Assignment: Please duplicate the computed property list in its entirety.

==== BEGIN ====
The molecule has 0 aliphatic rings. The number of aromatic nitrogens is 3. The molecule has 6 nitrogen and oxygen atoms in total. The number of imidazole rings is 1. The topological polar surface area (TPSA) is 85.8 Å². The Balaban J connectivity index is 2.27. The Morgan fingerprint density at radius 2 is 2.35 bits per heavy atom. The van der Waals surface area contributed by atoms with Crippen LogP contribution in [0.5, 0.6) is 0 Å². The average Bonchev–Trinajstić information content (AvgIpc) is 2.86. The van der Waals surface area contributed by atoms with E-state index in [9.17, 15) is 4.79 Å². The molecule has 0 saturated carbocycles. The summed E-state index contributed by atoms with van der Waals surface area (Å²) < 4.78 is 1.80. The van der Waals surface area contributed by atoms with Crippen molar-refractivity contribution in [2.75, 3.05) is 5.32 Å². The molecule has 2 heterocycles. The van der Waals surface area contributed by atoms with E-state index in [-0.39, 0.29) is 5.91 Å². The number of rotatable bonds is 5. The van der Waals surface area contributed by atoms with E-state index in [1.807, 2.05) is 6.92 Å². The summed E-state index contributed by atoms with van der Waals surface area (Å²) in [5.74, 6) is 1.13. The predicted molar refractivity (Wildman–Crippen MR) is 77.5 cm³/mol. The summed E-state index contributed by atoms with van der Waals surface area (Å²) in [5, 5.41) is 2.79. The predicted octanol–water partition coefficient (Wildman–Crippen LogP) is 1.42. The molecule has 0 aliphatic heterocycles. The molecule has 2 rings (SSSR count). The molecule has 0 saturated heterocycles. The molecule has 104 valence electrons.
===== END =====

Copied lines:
The molecule has 0 aliphatic rings. The number of aromatic nitrogens is 3. The molecule has 6 nitrogen and oxygen atoms in total. The number of imidazole rings is 1. The topological polar surface area (TPSA) is 85.8 Å². The Balaban J connectivity index is 2.27. The Morgan fingerprint density at radius 2 is 2.35 bits per heavy atom. The van der Waals surface area contributed by atoms with Crippen LogP contribution in [0.5, 0.6) is 0 Å². The average Bonchev–Trinajstić information content (AvgIpc) is 2.86. The van der Waals surface area contributed by atoms with E-state index in [9.17, 15) is 4.79 Å². The molecule has 0 saturated carbocycles. The summed E-state index contributed by atoms with van der Waals surface area (Å²) < 4.78 is 1.80. The van der Waals surface area contributed by atoms with Crippen molar-refractivity contribution in [2.75, 3.05) is 5.32 Å². The molecule has 2 heterocycles. The van der Waals surface area contributed by atoms with E-state index in [-0.39, 0.29) is 5.91 Å². The number of rotatable bonds is 5. The van der Waals surface area contributed by atoms with E-state index in [1.807, 2.05) is 6.92 Å². The summed E-state index contributed by atoms with van der Waals surface area (Å²) in [5.74, 6) is 1.13. The predicted molar refractivity (Wildman–Crippen MR) is 77.5 cm³/mol. The summed E-state index contributed by atoms with van der Waals surface area (Å²) in [5, 5.41) is 2.79. The predicted octanol–water partition coefficient (Wildman–Crippen LogP) is 1.42. The molecule has 0 aliphatic heterocycles. The molecule has 2 rings (SSSR count). The molecule has 0 saturated heterocycles. The molecule has 104 valence electrons.